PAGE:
This article examines why Russian-Syrian relations were not especially close during the first five years of Putin’s presidency and why the relationship suddenly improved at the beginning of 2005. It will also examine how Putin has sought to maintain good relations with Syria and Israel simultaneously, and how various future scenarios might affect Russian-Syrian relations.
Despite their many common interests (including opposition to American “hegemony” in general and to the American-led intervention in neighboring Iraq in particular), Russian-Syrian relations have not been particularly close during most of the Putin era. Russian-Israeli relations, by contrast, became very close under both Putin and Israeli Prime Minister Ariel Sharon. Since Syrian President Bashar Assad met with Russian President Vladimir Putin in Moscow in January 2005, however, Russian-Syrian relations have improved dramatically. Russia has even agreed to sell an advanced air defense missile system to Syria over both American and Israeli objections. Russian-Syrian cooperation deepened since then despite Damascus’s increasing isolation over its role in the assassination of Lebanese Prime Minister Rafiq Hariri. Yet while increasing cooperation with Syria, Putin has sought to maintain close ties to Israel. While this has not been easy, he has been relatively successful at this delicate balancing act–at least so far.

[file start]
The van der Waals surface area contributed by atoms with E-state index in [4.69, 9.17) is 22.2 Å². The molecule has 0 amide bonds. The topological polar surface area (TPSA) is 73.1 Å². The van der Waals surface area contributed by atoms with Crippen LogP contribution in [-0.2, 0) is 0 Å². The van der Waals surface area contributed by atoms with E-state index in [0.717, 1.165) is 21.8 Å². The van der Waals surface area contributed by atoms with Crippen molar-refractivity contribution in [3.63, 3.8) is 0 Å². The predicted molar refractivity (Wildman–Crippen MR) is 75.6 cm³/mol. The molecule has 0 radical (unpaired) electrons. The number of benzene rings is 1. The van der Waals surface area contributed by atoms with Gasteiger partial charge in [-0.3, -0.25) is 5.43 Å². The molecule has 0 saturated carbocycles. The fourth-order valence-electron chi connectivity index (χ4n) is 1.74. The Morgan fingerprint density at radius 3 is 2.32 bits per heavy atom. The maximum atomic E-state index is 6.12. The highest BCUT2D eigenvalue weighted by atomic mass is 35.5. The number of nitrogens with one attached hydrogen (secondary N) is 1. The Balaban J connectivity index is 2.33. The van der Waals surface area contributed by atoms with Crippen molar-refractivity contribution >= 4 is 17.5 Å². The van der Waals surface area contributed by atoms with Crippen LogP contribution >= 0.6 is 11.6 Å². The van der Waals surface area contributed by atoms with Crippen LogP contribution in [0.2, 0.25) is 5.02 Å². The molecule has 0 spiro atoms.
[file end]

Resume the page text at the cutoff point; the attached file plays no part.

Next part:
Why did Russian-Syrian relations flounder during the first five years of the Putin presidency despite their common interests, including a mutual desire to improve them? Why did their relationship suddenly improve at the beginning of 2005? Can Putin maintain good relations simultaneously with Syria and Israel even though hostility between these two countries remains strong? Where do Russian-Syrian relations appear to be headed? Each of these questions will be addressed in turn.